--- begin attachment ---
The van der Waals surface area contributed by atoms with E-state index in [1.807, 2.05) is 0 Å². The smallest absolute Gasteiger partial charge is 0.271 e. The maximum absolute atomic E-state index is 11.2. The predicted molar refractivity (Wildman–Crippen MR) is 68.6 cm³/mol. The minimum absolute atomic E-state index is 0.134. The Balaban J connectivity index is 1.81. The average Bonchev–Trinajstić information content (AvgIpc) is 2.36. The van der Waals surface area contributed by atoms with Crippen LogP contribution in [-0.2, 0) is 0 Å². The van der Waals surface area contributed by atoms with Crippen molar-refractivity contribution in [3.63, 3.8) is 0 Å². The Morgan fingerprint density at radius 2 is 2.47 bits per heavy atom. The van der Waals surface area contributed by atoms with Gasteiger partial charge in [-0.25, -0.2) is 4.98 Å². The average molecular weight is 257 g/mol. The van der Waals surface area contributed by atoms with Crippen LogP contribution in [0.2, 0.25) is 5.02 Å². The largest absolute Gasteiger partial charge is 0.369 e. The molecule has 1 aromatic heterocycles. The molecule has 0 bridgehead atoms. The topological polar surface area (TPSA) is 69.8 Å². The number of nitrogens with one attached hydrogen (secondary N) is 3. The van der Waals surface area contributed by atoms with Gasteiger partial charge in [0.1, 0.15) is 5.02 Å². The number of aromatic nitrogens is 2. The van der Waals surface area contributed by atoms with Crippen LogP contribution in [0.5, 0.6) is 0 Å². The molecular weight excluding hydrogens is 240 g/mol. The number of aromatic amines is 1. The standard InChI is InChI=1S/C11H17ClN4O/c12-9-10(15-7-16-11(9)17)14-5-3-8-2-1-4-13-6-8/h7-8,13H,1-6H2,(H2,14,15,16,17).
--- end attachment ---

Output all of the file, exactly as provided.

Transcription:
The van der Waals surface area contributed by atoms with E-state index in [1.807, 2.05) is 0 Å². The smallest absolute Gasteiger partial charge is 0.271 e. The maximum absolute atomic E-state index is 11.2. The predicted molar refractivity (Wildman–Crippen MR) is 68.6 cm³/mol. The minimum absolute atomic E-state index is 0.134. The Balaban J connectivity index is 1.81. The average Bonchev–Trinajstić information content (AvgIpc) is 2.36. The van der Waals surface area contributed by atoms with Crippen LogP contribution in [-0.2, 0) is 0 Å². The van der Waals surface area contributed by atoms with Crippen molar-refractivity contribution in [3.63, 3.8) is 0 Å². The Morgan fingerprint density at radius 2 is 2.47 bits per heavy atom. The van der Waals surface area contributed by atoms with Gasteiger partial charge in [-0.25, -0.2) is 4.98 Å². The average molecular weight is 257 g/mol. The van der Waals surface area contributed by atoms with Crippen LogP contribution in [0.2, 0.25) is 5.02 Å². The largest absolute Gasteiger partial charge is 0.369 e. The molecule has 1 aromatic heterocycles. The molecule has 0 bridgehead atoms. The topological polar surface area (TPSA) is 69.8 Å². The number of nitrogens with one attached hydrogen (secondary N) is 3. The van der Waals surface area contributed by atoms with Gasteiger partial charge in [0.1, 0.15) is 5.02 Å². The number of aromatic nitrogens is 2. The van der Waals surface area contributed by atoms with Crippen LogP contribution in [0.5, 0.6) is 0 Å². The molecular weight excluding hydrogens is 240 g/mol. The number of aromatic amines is 1. The standard InChI is InChI=1S/C11H17ClN4O/c12-9-10(15-7-16-11(9)17)14-5-3-8-2-1-4-13-6-8/h7-8,13H,1-6H2,(H2,14,15,16,17).